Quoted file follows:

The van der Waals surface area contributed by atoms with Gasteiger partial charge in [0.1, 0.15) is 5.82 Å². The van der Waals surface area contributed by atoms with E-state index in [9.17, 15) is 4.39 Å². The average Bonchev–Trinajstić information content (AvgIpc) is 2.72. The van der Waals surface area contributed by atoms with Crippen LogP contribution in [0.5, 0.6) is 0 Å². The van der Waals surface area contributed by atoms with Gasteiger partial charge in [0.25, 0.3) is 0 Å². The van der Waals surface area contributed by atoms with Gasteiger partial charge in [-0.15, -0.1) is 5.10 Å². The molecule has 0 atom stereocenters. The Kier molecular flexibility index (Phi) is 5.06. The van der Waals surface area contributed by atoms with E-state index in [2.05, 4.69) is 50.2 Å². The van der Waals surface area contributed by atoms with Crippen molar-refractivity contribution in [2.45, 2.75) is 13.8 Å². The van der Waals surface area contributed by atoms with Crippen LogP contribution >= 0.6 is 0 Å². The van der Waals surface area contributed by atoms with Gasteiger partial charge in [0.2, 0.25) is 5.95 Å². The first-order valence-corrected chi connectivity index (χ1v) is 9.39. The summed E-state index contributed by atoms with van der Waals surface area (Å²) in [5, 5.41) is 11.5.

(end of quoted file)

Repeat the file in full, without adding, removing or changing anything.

The van der Waals surface area contributed by atoms with Gasteiger partial charge in [0.1, 0.15) is 5.82 Å². The van der Waals surface area contributed by atoms with E-state index in [9.17, 15) is 4.39 Å². The average Bonchev–Trinajstić information content (AvgIpc) is 2.72. The van der Waals surface area contributed by atoms with Crippen LogP contribution in [0.5, 0.6) is 0 Å². The van der Waals surface area contributed by atoms with Gasteiger partial charge in [0.25, 0.3) is 0 Å². The van der Waals surface area contributed by atoms with Gasteiger partial charge in [-0.15, -0.1) is 5.10 Å². The molecule has 0 atom stereocenters. The Kier molecular flexibility index (Phi) is 5.06. The van der Waals surface area contributed by atoms with E-state index in [2.05, 4.69) is 50.2 Å². The van der Waals surface area contributed by atoms with Crippen molar-refractivity contribution in [2.45, 2.75) is 13.8 Å². The van der Waals surface area contributed by atoms with Crippen LogP contribution >= 0.6 is 0 Å². The van der Waals surface area contributed by atoms with Gasteiger partial charge in [0.2, 0.25) is 5.95 Å². The first-order valence-corrected chi connectivity index (χ1v) is 9.39. The summed E-state index contributed by atoms with van der Waals surface area (Å²) in [5, 5.41) is 11.5.